GMs half a$$ attempt at their new generation is an unprecedented direction failure. Should have kept trucking with the K2XX design longer until they could build a successor that didn’t have the same market reaction the K2XX trucks originally did. Instead they have had two generations of trucks with similar introductions.

    Who wants to take bets on the Suburban and Tahoe being a step in the wrong direction?

    • 0 avatar
      Luke42

      The Silverado has one important feature that the F-150 lacks in many trim levels: an AWD setting on the four wheel drive selector.

      They call it “auto”, where the computer controls the 4×4 system to shift in and out of 4WD and to prevent both wheel-wlipping and binding/hopping on dry roads. This is important where I live because slippery roads are patchy, and RWD/ttafitional-4×4 trucks are terrible in these conditions compared to, say, a Prius (personal experience).

      The F-150 only has this feature only in the expensive trim levels.

      It was enough to get my sister and her wife to buy a Silverado to tow their boat.

      • 0 avatar
        Kyree S. Williams

        Yeah, I’ve used that Auto setting before. It’s pretry decent. I believe it leaves the front axle engaged at about 5 percent—allowing it to switch to 4WD really quickly—so there’s some parasitic loss there, but not much. As it is, I would only use it in inclement weather or, like your sister and sister-in-law—while towing.

        • 0 avatar
          Vulpine

          My ’19 Colorado is equipped like that as well and honestly, the only time I put it into Auto mode is in inclement weather OR when I’m driving or parking on dirt or grass. Then again, I did similarly with my ’08 Wrangler, only then I would shift 2H to 4H on the fly as I encountered those ‘patches’ of ice or snow (shifting to 4H before hitting the patch, naturally.) Having a limited-slip front diff on the Wrangler meant I had to drop back to 2H for any turns outside of a broad left-hander on four-lane intersections, which the truck can handle more automatically.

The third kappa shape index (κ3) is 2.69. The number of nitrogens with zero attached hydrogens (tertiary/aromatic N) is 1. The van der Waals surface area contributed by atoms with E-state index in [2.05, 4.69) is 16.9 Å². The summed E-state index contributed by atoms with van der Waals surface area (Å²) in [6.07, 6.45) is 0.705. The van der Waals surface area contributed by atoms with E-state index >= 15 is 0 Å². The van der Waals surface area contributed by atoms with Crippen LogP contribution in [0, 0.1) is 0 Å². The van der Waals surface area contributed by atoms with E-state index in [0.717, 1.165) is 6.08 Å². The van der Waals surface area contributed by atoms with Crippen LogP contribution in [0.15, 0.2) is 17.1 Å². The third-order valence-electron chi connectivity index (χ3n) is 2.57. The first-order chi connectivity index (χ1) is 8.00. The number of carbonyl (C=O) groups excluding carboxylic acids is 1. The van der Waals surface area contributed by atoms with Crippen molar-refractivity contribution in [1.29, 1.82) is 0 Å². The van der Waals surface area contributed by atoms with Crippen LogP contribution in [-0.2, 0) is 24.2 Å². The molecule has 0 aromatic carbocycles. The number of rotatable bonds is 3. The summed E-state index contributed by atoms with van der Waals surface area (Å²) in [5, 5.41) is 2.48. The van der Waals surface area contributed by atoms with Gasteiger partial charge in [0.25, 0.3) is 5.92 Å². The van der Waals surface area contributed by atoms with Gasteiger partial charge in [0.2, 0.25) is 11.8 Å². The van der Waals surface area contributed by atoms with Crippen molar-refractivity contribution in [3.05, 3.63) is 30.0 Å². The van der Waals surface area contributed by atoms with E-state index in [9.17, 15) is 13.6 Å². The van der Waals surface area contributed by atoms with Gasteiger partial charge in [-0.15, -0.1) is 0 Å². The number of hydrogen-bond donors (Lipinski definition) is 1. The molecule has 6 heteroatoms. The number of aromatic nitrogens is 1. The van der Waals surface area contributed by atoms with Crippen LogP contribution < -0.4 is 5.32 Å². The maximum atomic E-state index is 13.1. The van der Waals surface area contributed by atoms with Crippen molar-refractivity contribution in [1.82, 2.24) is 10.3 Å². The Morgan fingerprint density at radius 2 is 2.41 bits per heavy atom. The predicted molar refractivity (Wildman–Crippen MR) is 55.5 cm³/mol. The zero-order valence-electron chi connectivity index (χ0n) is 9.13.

• avatar
    Oberkanone

    F-150 is best truck all around. Better reliability. No rusting fenders. Better interior than GM. More capability than RAM.

    • 0 avatar
      Shawnski

      Raptor; nice ride, entertaining drivetrain and interesting to look at. 18 mpg is the best you’ll get on the highway though; 35” tires…

    • 0 avatar
      Flipper35

      My uncle just a couple years ago had his F150 returned because it rusted out under the fenders, under the paint. As in the paint was the only thing left. He has a Ram now.

      • 0 avatar
        Vulpine

        Aluminum corrodes the same way steel does, only the color of the rust is white, not red.

        • 0 avatar
          jack4x

          @Vulpine,

          Al does corrode, but it is misleading to say it’s the same as steel. Aluminum oxide forms a protective layer that protects the base metal from further exposure to the air. Iron oxide flakes off and allows for oxidation to continue to spread deeper into the base metal. I encourage you to compare a 20 year old aluminum bodied car to a steel bodied one in the Midwest sometime, and still tell me it’s the same corrosion.

          I did a lot of research on this before deciding to buy a Ford truck. The aluminum body was a very big selling point to me for this reason, considering 2 of my previous 3 trucks rusted away around a solidly running engine.

          • 0 avatar
            PrincipalDan

            Right Jack.

            My parents had an aluminum sided house and after 20 plus years it just needed to have the white oxide cleaned off and it was easily repainted.

            It was a bit plus in their minds in an unforgiving NW Ohio climate.

          • 0 avatar
            Vulpine

            I disagree, Jack. I’ve seen aluminum tailgates on trucks and SUVs that are fully perforated on 15-year-old models and we should just start seeing it on the aluminum-bodied Ford trucks. The aluminum oxide may slow the process down but it will still flake off when hit by spray, sand or other impacts as it does blister just like iron oxide…even if more slowly. The only way to prevent this is by anodizing the aluminum and even that’s not 100% effective. Any salt or other corrosive WILL penetrate that layer in time.